you are only paying for the call to the server at local call charges. The ISP absorbs the onward costs to the rest of the world. An alternative dial-up connection involves the use of an ISDN (Integrated Switched Digital Network) line, which is much faster than the standard telephone exchange, with a bandwidth in the order of 128000bps. The rental of the line, however, will cost much more and calls still have to be paid for. The benefit of an ISDN line lies in the fact that the much faster rate of data transmission means that you are not on-line for as long, and so the call does not cost as much. There is a way to avoid paying for the actual on-line time using a leased line connection. It is possible to lease a line from a telecommunications company. This means that you pay for the use of high-speed digital line, which nobody else can use. With the previous types of connection, the data that is being transferred from the server toy your computer or vice versa is divided into streams of packets which may all arrive at their destination by various routes. This can take time. With a leased line, the connection is direct to the server there is no traffic which can delay transfer. The obvious drawback is the cost. Most telecommunication companies will charge a lot of money for the privilege of a leased line. It is not a viable option for a sole user requiring access to pay for a leased line. A large organization or institution with internal networks may wish all the users to have easy access to the Internet. In this case investment in a leased line that offers continuous, open connection to the Internet is a good idea. A DSL line is an "always-on" connection provided through your phone line. It uses different frequencies and can thus bypass the 52 kbps limit. DSL speeds vary depending on the package but are typically around 384 kbps for download and 128 kbps for upload. A cable modem is similar to a DSL line but it is provided via the same coaxial cable that provides Cable Television service. Cable Modem speeds vary depending on the provider and the number of users in the neighborhood, but typically max out at 1450 kbps for download and 225 kbps for upload. An ethernet LAN is used by corporations and universities and provides access to the internet via an ethernet cable connected to your computer. Speeds vary depending on the server being connected to but can be as high as 15000 kbps for remote servers or 100000 kbps for local servers. Frame relay is packet-switching protocol for connecting devices on a Wide Area Network (WAN). Frame Relay networks in the U.S. support data transfer rates at T-1 (1.544 Mbps) and T-3 (45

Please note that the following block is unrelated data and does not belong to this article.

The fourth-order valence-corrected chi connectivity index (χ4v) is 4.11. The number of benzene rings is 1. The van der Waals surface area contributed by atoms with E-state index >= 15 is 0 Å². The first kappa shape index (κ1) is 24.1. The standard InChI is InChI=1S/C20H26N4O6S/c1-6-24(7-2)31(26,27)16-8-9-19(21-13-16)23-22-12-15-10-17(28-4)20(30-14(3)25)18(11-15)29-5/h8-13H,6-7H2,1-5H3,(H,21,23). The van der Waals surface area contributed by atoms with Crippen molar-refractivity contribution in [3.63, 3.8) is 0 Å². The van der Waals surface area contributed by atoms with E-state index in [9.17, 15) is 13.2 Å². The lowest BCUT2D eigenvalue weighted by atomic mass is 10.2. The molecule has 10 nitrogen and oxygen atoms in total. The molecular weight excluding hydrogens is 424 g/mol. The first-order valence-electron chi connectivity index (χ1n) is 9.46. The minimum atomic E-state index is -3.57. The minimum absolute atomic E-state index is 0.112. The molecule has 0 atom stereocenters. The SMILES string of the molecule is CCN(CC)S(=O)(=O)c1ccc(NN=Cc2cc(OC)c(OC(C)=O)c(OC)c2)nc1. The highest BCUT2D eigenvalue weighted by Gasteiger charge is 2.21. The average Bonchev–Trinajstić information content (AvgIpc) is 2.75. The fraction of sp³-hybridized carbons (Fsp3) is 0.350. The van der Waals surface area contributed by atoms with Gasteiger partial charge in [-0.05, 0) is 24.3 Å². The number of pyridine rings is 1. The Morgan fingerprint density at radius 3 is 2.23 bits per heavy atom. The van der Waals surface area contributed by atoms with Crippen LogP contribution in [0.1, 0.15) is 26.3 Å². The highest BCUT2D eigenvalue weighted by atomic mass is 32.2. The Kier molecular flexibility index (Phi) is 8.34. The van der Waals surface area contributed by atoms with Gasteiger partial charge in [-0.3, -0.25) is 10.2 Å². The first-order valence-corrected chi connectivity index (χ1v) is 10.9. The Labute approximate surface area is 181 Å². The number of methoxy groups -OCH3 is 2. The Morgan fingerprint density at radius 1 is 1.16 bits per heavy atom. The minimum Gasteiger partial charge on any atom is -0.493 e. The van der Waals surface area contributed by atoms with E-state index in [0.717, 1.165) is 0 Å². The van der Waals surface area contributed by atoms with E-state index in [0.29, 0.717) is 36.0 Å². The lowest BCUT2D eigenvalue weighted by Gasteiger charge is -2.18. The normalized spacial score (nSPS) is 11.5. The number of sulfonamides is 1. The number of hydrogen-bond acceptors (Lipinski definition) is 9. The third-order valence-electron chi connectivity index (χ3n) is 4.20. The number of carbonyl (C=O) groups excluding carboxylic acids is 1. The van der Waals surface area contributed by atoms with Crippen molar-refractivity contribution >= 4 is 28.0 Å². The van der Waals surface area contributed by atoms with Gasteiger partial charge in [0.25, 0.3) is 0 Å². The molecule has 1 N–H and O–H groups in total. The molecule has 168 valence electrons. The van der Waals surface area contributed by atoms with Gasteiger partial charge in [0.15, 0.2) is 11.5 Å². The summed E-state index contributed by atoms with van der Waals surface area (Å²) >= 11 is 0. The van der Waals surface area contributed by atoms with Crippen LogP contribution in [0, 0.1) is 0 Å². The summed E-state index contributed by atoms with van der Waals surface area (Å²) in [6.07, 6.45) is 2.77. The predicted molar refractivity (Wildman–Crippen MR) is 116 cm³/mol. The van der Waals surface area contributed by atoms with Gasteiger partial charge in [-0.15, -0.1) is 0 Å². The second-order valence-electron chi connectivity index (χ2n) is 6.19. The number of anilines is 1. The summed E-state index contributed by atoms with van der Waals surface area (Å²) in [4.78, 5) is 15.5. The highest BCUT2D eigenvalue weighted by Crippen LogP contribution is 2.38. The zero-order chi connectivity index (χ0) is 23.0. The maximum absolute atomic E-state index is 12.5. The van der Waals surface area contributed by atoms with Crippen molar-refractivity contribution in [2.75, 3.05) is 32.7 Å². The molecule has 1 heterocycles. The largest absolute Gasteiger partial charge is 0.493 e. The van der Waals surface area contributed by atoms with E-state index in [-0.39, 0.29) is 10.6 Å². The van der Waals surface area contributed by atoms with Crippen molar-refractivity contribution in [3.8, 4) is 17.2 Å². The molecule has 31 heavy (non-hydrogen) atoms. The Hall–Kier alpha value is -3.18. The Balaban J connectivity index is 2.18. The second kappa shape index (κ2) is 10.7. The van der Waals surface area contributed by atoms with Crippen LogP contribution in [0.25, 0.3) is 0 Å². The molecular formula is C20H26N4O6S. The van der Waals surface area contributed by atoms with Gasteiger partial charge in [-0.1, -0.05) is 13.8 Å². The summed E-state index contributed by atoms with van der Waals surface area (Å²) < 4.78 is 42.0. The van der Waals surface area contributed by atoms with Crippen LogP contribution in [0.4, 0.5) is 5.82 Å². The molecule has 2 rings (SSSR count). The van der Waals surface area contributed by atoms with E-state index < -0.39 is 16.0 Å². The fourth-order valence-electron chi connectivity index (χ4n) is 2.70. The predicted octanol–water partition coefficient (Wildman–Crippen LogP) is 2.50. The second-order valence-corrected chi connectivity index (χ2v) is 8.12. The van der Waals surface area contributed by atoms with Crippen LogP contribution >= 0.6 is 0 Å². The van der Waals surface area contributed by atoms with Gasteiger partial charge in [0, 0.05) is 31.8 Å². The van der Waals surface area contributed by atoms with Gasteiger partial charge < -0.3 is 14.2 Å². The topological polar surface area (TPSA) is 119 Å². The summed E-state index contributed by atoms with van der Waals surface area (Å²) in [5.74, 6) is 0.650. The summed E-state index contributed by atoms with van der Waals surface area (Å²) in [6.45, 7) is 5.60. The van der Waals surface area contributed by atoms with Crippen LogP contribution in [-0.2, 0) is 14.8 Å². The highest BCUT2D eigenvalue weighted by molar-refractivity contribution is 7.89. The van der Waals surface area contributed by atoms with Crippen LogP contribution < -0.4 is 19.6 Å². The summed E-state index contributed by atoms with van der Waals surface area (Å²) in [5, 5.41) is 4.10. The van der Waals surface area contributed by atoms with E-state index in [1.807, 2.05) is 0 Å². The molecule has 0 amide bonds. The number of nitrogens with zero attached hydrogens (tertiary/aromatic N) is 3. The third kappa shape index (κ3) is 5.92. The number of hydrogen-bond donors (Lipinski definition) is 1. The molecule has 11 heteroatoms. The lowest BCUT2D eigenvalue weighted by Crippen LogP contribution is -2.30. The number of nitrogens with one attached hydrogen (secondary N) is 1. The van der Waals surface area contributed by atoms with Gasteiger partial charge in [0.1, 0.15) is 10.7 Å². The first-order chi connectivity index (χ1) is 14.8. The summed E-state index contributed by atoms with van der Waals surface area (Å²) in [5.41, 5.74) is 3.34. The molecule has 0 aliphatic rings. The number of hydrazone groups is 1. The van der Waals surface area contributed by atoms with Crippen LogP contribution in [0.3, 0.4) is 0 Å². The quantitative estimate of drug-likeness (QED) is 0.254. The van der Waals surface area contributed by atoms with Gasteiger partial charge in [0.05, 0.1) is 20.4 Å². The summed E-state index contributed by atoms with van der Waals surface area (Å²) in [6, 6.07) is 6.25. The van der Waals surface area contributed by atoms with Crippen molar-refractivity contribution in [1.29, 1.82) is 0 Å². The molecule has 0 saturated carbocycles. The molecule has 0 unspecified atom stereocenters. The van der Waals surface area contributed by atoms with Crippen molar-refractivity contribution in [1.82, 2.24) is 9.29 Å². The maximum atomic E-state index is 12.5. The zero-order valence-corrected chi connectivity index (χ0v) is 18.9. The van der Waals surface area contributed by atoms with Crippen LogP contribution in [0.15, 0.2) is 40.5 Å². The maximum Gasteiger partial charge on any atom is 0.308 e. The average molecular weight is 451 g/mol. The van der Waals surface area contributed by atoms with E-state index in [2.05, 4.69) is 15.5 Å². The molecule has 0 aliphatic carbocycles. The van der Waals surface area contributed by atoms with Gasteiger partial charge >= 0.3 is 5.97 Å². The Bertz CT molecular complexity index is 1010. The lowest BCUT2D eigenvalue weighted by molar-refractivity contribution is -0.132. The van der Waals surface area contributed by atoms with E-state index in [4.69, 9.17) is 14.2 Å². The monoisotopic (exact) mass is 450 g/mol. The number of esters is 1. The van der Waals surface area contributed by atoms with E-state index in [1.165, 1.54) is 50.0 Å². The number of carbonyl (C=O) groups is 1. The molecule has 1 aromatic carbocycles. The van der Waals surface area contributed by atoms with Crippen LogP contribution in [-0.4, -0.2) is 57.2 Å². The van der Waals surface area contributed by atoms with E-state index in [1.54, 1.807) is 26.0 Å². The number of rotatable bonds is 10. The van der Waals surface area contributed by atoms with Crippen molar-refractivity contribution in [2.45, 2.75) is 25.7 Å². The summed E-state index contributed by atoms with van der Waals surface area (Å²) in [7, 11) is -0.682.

Mbps) speeds. In fact, you can think of Frame Relay as a way of utilizing existing T-1 and T-3 lines owned by a service provider. Most telephone companies now provide Frame Relay service for customers who want connections at 56 Kbps to T-1 speeds. (In Europe it is called E1 to E3 and have speeds that vary from 64 Kbps to 2 Mbps). On your Own – Research Satellite and ATM forms of connections
Configuring your computer
Regardless of the way you choose to connect, there remains the task of configuring the hardware and software. An incorrectly configured client computer can result in inefficient use of the Internet. For example, a client machine may have an internal modem, capable of operating at 56Kbps. If, on configuring the communications software, a speed of 28800bps is entered as the rate of data transfer, there is an obvious inefficiency in terms of the modem and therefore the speed at which you can receive and send data. Another common problem in terms of configuring an Internet connection is the choice of server to which you log on. It is not unheard of from a user in Kingston to be dialing into a server in the USA, simply because that was default setting on the installation program, rather than dialing into a local server in Half way tree. ISPs will usually provide client pre-configured software.
Choosing an Internet Service Provider
In choosing how to connect you will also have to think which Internet Service Provider you are going to subscribe to. You need to investigate the following issues. Does the ISP provide the basic services that you are looking for and software to use them? (WWW, e-mail, newsgroup access etc.) What value-added service does the ISP provide? (Free web spaces on their server for your own website, private network services, on-line support, technical support, number of email accounts etc.) Of course, generic considerations must be taken into account. These include: • Cost
How much will an account cost? Is it a monthly payment? Are there additional charges for on-line time as well as phone charges? Is there a local access number? • Speed What sort of access speed is being offered. Some ISPs have a ratio of twelve subscribers per modem. This is a ration where wait time is unlikely. Others may have as many as fifty subscribers per modem. Imagine turnstyles at a football match – with more turnstyles, more people get through; fewer turnstyles and bottlenecks occur. • Reliability How reliable is the server? Is the access to the server 24 hour, or is it frequently off-line?
Consider of these questions should lead you to an informed choice of Internet Service Provider.